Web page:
The summed response is shown in the graph below, along with the individual responses.

Obviously if you decrease the accuracy of the approximation should improve. The graph below shows the impulse responses if we let ΔT=0.3 seconds (instead of 0.8 seconds as shown above). Note that the individual responses are smaller, since the area of each impulse is smaller.

The graph below shows our approximate response, for ΔT=0.8 and ΔT=0.3, along with the exact response (the "exact" response is actually a numerical approximation, as calculated by Matlab).

The graph below shows the "exact" response along with the response calculated using Matlab "conv" (convolve) function. Type "help conv" at the Matlab prompt to see how it works. Examine the script, convolution.m, which generated all these graphs for an example of how to use the function.

Hopefully this background gives you some physical insight into how convolution can be used to find the response of the system to an arbitrary input.

Convolution can be used to calculate the zero state response (i.e., the response to an input when the system has zero initial conditions) of a system to an arbitrary input by using the impulse response of a system. Given a system impulse response, h(t), and the input, f(t), the output, y(t) is the convolution of h(t) and f(t):

If h(t)=0 for t<0 and f(t)=0 for t<0 we can change the limits of integration such that:

To visualize the convolution we start from the definition:

or equivalently

if h(t)=0, t<0 and f(t)=0, t<0.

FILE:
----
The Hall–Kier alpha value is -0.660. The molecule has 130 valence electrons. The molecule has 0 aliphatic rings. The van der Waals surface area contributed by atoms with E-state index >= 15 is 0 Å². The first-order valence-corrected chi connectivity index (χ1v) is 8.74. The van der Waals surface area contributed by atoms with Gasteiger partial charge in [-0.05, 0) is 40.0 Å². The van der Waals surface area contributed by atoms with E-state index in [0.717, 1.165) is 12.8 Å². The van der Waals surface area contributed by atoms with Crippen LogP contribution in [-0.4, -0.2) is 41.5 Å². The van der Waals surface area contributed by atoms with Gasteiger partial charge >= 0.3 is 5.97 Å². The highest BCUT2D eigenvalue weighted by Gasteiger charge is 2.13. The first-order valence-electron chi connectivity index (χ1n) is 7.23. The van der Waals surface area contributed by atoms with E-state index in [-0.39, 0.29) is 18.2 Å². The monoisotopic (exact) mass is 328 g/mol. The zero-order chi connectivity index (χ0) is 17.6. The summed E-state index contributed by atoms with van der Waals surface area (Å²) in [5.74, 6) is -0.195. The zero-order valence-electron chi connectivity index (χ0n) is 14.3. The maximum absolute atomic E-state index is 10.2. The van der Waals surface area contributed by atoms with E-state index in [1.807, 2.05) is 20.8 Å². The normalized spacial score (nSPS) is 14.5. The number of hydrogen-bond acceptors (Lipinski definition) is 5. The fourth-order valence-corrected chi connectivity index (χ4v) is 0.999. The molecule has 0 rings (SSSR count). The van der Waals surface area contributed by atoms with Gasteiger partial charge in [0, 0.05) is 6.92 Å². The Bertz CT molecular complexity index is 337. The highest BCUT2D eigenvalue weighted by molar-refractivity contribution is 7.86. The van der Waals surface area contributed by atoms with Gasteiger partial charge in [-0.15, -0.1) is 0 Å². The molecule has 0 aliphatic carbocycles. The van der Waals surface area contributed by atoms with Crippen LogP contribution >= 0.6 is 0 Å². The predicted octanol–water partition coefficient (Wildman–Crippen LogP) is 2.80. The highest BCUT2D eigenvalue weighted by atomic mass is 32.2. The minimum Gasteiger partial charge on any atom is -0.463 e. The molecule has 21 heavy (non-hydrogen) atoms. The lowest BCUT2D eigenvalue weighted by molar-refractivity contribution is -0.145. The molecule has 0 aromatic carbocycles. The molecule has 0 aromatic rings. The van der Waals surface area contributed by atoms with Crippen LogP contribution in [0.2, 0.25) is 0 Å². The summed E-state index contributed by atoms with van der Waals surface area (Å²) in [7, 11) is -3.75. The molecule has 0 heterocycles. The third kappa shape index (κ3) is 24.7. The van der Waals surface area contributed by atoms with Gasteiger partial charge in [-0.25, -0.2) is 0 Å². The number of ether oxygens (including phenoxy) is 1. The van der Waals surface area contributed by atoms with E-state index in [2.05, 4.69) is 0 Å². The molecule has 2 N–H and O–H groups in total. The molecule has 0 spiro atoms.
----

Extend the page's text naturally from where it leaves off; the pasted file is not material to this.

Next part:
Consider the system discussed previously with the impulse response described by:

as shown below

To find the response of the system, y(t), to an input, f(t), at t=1 sec we need to evaluate the integral

with t=1. To visualize this process consider the product f(λ)h(t-λ). A plot of f(λ) yields the input. A plot of h(t-λ) yields a time-reversed version of the impulse response with a time delay of t (1 second in this case). These are shown below along with the product of the two functions (solid black line). The function h(t-λ) is plotted in magenta and doesn't look much like the function above -- but note the different vertical scales.

The next graph shows the result of the integration for all time, with a black dot at t=1.

As t is increased further the function h(t-λ) shifts to the right. The multiplication and integration can be evaluated for each value of t to yield the system response y(t). The graphs below are similar to the ones above, except that t=4.

To see an animation of this shifting, multiplying and integrating process, click here.

Using the convolution integral it is possible to calculate the output, y(t), of any linear system given only the input, f(t), and the impulse response, h(t). However, this integration is often difficult, so we won't often do it explicitly. Later you will learn a technique that vastly simplifies the convolution process.

To see some more animations of convolutions, click here.

This page has given a description of the convolution process, but has not actually gone through the mathematical procedures needed to analytically evaluate the convolution integral when the input function has a piecewise definition. This process is described on another page. Click here to go to that page.

Another excellent web-based demonstration of convolution is The Joy of Convolution at Johns Hopkins.

The MatLab code that generated the animations is available here.

© Copyright 2005 to 2015 Erik Cheever This page may be freely used for educational purposes.

Erik Cheever Department of Engineering Swarthmore College